The number of newly built homes may have ebbed during recent years, but green homes certainly are gaining ground.
A full 25 percent of new single-family homes built in the U.S. in 2010 earned Energy Star qualification, according to the Environmental Protection Agency, an increase from 21 percent of homes in 2009.
Overall, about 1.2 million new homes have earned Energy Star designations since 1995. The total represents nearly $350 million in savings on utility bills and a reduction in greenhouse-gas emissions equal to those from more than 450,000 vehicles.
Last year, the EPA said 16 states exceeded the 25-percent share in having new homes receive the Energy Star Label: Arizona, Colorado, Delaware, Hawaii, Iowa, Kentucky, Maryland, Nevada, New Jersey, New Mexico, Ohio, Oklahoma, Rhode Island, Texas, Utah and Vermont.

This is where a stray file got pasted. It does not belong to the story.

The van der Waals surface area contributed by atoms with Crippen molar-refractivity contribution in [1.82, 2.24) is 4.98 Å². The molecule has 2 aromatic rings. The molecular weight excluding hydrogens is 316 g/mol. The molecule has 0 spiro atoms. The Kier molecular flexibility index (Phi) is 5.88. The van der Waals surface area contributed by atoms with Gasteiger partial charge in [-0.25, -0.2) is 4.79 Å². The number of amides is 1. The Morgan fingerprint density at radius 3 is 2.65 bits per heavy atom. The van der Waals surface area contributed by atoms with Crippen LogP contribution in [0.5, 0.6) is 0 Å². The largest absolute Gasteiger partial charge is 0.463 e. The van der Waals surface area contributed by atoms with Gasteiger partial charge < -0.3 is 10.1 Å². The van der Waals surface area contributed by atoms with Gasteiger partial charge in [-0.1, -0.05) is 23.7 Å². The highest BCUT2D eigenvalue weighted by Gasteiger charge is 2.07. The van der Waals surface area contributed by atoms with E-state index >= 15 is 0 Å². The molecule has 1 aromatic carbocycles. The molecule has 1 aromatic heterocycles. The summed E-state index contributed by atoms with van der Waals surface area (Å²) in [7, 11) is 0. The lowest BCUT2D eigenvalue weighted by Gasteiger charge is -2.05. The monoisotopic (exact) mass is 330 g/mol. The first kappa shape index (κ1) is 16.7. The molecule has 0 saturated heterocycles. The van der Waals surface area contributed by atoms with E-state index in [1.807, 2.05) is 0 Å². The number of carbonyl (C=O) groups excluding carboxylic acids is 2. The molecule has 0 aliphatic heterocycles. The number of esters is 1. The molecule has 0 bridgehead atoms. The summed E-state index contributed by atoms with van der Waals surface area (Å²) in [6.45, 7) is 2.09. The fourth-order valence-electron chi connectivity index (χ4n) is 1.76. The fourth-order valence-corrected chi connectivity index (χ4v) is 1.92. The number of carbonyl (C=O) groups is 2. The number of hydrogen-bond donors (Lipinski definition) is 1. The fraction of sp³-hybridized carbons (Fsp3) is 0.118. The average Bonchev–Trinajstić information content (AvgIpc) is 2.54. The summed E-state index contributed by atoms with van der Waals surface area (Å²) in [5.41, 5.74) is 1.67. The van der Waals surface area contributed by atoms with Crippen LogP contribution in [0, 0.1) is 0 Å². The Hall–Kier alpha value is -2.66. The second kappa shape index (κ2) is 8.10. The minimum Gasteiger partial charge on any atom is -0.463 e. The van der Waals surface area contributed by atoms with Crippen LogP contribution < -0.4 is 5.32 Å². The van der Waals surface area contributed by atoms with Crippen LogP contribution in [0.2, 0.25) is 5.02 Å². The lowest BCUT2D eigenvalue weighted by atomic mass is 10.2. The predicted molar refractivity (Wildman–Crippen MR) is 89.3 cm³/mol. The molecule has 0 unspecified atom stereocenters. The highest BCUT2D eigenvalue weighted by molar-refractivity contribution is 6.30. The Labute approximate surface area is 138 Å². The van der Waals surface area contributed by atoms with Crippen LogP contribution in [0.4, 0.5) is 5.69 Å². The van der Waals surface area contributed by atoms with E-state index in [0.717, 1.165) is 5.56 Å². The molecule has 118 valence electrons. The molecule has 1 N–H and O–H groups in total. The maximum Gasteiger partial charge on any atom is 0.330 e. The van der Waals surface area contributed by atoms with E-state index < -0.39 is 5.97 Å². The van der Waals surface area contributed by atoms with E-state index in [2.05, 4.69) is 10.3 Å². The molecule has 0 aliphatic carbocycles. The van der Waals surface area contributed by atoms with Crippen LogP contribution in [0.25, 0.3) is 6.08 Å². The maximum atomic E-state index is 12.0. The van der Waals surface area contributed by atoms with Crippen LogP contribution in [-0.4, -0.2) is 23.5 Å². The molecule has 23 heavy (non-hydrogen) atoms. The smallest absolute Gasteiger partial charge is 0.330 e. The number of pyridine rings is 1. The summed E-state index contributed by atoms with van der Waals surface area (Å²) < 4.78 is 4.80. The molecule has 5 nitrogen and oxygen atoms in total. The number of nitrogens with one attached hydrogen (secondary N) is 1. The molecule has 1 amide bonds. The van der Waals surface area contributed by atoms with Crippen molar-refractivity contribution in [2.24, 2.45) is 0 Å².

Energy Star requirements for energy efficiency in homes include:
• Effective insulation systems
• High-performance windows
• Quality construction to reduce leaks and drafts
• Efficient heating and cooling equipment
• Energy Star-qualified lighting and appliances
• Energy Star was introduced in 1992 as a market-based partnership to reduce greenhouse gas emissions through energy efficiency.
For more information on the share of homes in the marketplace qualifying for Energy Star is available at www.energystar.gov/homesmarketindex.